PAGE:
The 2012 World Food Prize was awarded to Dr. Daniel Hillel for his accomplishments allowing farmers to grow crops in extremely dry regions. The technology he conceived and implemented in Israel is known as "micro-irrigation." His work not only revolutionized food production in the Middle East, but other regions around the world as well, maximizing efficient water use in agriculture.
Secretary of State Hilary Rodham Clinton congratulated Hillel on his work during her keynote address at the award ceremony.
"Water has been a very big topic of concern here in the State Department," she says. "We have tried to focus our government’s attention and the world’s attention on the importance of getting ahead of what will be a devastating water crisis if we are not smarter and more purposeful in addressing the problems now. It’s especially fitting that we honor today someone who has made such contributions because he understood the critical role that water plays in agriculture and the importance of getting every last drop used efficiently."
Amb. Kenneth Quinn, president of the World Food Prize Foundation, announced Dr. Hillel as the award winner emphasizing the importance of his achievement.
"Confronting hunger can bring diverse people together across even the broadest political, ethnic, religious or diplomatic differences," Quinn says. "Dr. Hillel's work and motivation has been to bridge such divisions and to promote peace and understanding in the Middle East by advancing a breakthrough achievement addressing a problem that so many countries share in common: water scarcity."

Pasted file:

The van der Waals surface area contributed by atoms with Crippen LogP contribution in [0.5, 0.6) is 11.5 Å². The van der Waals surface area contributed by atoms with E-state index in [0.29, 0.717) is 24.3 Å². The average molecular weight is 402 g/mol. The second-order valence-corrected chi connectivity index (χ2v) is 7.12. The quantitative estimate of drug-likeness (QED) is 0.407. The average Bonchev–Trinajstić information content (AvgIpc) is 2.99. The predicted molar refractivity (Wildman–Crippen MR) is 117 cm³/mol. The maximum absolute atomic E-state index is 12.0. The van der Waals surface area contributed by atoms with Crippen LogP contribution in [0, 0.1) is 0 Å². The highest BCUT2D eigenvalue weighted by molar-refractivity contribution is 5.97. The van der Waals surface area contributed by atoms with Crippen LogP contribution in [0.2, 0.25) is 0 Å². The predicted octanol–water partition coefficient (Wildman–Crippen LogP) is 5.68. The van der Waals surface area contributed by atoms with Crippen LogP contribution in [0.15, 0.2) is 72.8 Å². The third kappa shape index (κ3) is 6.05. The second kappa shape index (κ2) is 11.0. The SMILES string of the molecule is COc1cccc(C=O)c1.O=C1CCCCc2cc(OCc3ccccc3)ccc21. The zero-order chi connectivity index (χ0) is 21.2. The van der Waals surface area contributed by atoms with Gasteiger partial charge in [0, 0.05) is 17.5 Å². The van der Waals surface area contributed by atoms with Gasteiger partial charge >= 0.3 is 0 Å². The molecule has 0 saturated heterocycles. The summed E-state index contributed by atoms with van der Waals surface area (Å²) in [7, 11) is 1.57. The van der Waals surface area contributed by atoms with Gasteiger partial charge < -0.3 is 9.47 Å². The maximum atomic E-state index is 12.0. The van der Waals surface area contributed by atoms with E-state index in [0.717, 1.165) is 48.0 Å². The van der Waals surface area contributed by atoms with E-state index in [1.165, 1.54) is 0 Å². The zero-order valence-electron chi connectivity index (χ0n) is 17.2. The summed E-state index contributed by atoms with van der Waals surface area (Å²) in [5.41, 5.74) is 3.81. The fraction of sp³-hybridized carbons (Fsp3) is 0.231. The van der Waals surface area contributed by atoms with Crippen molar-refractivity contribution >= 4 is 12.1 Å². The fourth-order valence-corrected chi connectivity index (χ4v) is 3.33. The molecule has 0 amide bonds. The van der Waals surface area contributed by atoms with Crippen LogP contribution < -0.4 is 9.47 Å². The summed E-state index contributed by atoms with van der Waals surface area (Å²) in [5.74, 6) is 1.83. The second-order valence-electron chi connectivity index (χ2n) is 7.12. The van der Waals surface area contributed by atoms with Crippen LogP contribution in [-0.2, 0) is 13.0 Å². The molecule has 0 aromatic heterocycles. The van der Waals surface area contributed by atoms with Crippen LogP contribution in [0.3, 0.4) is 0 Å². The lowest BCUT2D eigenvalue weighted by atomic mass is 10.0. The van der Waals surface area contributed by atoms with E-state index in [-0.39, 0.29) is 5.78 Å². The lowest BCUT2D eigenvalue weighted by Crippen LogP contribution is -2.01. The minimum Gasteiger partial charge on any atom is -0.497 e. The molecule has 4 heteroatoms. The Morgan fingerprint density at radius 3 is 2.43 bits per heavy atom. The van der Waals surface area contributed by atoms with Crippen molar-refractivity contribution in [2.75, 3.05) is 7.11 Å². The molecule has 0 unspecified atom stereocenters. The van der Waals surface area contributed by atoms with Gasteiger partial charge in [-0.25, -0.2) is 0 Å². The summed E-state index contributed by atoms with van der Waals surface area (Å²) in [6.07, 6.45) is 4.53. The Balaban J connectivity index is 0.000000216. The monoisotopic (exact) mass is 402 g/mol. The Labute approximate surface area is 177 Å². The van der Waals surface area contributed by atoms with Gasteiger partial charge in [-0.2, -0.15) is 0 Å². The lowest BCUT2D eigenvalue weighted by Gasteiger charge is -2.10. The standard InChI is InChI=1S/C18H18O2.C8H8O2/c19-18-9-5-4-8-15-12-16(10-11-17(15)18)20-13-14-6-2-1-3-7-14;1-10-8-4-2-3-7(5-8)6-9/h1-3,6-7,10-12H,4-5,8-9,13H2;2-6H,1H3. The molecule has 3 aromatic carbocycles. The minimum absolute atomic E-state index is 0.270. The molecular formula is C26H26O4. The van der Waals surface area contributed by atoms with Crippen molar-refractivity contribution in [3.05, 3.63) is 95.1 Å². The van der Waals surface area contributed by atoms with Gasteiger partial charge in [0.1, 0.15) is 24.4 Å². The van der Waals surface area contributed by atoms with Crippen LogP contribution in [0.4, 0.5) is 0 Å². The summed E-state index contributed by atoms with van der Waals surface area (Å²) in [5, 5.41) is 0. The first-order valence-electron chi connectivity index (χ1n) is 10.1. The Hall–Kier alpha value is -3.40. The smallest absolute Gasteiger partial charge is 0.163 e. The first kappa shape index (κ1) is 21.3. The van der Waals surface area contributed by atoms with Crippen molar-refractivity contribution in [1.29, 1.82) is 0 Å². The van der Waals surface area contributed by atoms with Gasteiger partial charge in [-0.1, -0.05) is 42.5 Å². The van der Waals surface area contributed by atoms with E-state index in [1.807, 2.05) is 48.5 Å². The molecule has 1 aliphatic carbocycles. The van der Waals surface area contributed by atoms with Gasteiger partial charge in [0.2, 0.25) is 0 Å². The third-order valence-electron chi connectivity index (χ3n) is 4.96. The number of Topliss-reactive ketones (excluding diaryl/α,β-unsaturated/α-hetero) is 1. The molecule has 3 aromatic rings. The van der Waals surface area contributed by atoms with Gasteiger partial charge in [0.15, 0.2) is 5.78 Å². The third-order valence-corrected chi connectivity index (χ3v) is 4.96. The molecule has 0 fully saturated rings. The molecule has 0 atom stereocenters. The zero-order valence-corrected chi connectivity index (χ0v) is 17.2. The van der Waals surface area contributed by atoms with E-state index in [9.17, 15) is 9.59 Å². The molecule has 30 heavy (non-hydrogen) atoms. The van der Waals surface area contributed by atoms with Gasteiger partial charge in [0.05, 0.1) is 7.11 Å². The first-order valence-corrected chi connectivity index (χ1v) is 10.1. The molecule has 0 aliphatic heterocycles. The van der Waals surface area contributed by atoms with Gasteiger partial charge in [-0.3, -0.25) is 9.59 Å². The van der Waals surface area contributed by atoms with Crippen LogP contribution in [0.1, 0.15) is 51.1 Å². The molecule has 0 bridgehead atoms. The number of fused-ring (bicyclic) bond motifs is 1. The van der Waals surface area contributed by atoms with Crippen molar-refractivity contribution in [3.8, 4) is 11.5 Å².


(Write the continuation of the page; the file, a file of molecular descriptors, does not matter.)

The World Food Prize recognizes an individual who helps improve the availability of food throughout the world each year. Created by Norman Borlaug in the 1986, winners of the prestigious award include former presidents, lawmakers and scientists from around the world. Hillel reveled in the award but says it doesn’t mean his work is through.
"My joy and gratitude at being granted the World Food Prize this year is tempered by the realization that the work this award recognizes is far from complete," he says. "The task of improving the sustainable management of the Earth's finite and vulnerable soil, water, and energy resources for the benefit of humanity while sustaining the natural biotic community and its overall environmental integrity is an ongoing and increasingly urgent challenge for our generation and for future generations."
Hillel will receive a $250,000 prize formally given to him in October at the ceremony in Des Moines, Iowa.
Farmers Feeding the World would like to congratulate Dr. Hillel on this outstanding achievement and supports his work in bring sustainable technologies to the agricultural industry. These types of technologies will allow farmers to feed a planet that is quickly growing both in size and appetite.